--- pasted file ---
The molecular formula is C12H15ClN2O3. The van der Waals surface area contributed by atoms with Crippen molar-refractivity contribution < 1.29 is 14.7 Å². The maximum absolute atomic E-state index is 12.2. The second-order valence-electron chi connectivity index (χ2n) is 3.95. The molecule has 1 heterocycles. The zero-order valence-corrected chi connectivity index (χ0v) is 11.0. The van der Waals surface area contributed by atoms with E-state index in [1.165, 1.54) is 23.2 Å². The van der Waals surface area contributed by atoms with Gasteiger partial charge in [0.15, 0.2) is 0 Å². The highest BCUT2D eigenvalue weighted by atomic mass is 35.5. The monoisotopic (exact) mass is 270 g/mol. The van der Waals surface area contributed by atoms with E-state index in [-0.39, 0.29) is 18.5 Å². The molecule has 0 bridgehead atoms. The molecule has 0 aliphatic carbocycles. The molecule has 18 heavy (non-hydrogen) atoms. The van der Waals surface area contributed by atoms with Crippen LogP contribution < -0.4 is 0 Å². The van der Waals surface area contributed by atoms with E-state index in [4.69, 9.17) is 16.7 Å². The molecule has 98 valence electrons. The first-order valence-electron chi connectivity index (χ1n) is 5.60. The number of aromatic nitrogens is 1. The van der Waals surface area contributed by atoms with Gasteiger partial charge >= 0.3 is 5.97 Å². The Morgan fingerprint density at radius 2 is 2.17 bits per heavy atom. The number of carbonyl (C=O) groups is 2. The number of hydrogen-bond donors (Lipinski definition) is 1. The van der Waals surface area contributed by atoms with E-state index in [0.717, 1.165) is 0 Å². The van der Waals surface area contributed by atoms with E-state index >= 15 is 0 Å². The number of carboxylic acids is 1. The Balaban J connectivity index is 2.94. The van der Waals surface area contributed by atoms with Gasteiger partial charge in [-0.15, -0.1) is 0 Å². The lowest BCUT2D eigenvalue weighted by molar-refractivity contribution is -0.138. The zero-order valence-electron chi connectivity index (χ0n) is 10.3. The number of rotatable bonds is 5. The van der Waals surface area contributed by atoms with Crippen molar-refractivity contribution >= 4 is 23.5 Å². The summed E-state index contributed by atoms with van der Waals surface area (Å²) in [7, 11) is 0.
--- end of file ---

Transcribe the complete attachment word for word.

The molecular formula is C12H15ClN2O3. The van der Waals surface area contributed by atoms with Crippen molar-refractivity contribution < 1.29 is 14.7 Å². The maximum absolute atomic E-state index is 12.2. The second-order valence-electron chi connectivity index (χ2n) is 3.95. The molecule has 1 heterocycles. The zero-order valence-corrected chi connectivity index (χ0v) is 11.0. The van der Waals surface area contributed by atoms with E-state index in [1.165, 1.54) is 23.2 Å². The van der Waals surface area contributed by atoms with Gasteiger partial charge in [0.15, 0.2) is 0 Å². The highest BCUT2D eigenvalue weighted by atomic mass is 35.5. The monoisotopic (exact) mass is 270 g/mol. The van der Waals surface area contributed by atoms with E-state index in [-0.39, 0.29) is 18.5 Å². The molecule has 0 bridgehead atoms. The molecule has 0 aliphatic carbocycles. The molecule has 18 heavy (non-hydrogen) atoms. The van der Waals surface area contributed by atoms with Crippen LogP contribution < -0.4 is 0 Å². The van der Waals surface area contributed by atoms with E-state index in [4.69, 9.17) is 16.7 Å². The molecule has 98 valence electrons. The first-order valence-electron chi connectivity index (χ1n) is 5.60. The number of aromatic nitrogens is 1. The van der Waals surface area contributed by atoms with Gasteiger partial charge >= 0.3 is 5.97 Å². The Morgan fingerprint density at radius 2 is 2.17 bits per heavy atom. The number of carbonyl (C=O) groups is 2. The number of hydrogen-bond donors (Lipinski definition) is 1. The van der Waals surface area contributed by atoms with E-state index in [0.717, 1.165) is 0 Å². The van der Waals surface area contributed by atoms with E-state index >= 15 is 0 Å². The number of carboxylic acids is 1. The Balaban J connectivity index is 2.94. The van der Waals surface area contributed by atoms with Gasteiger partial charge in [-0.15, -0.1) is 0 Å². The lowest BCUT2D eigenvalue weighted by molar-refractivity contribution is -0.138. The zero-order valence-electron chi connectivity index (χ0n) is 10.3. The number of rotatable bonds is 5. The van der Waals surface area contributed by atoms with Crippen molar-refractivity contribution >= 4 is 23.5 Å². The summed E-state index contributed by atoms with van der Waals surface area (Å²) in [7, 11) is 0.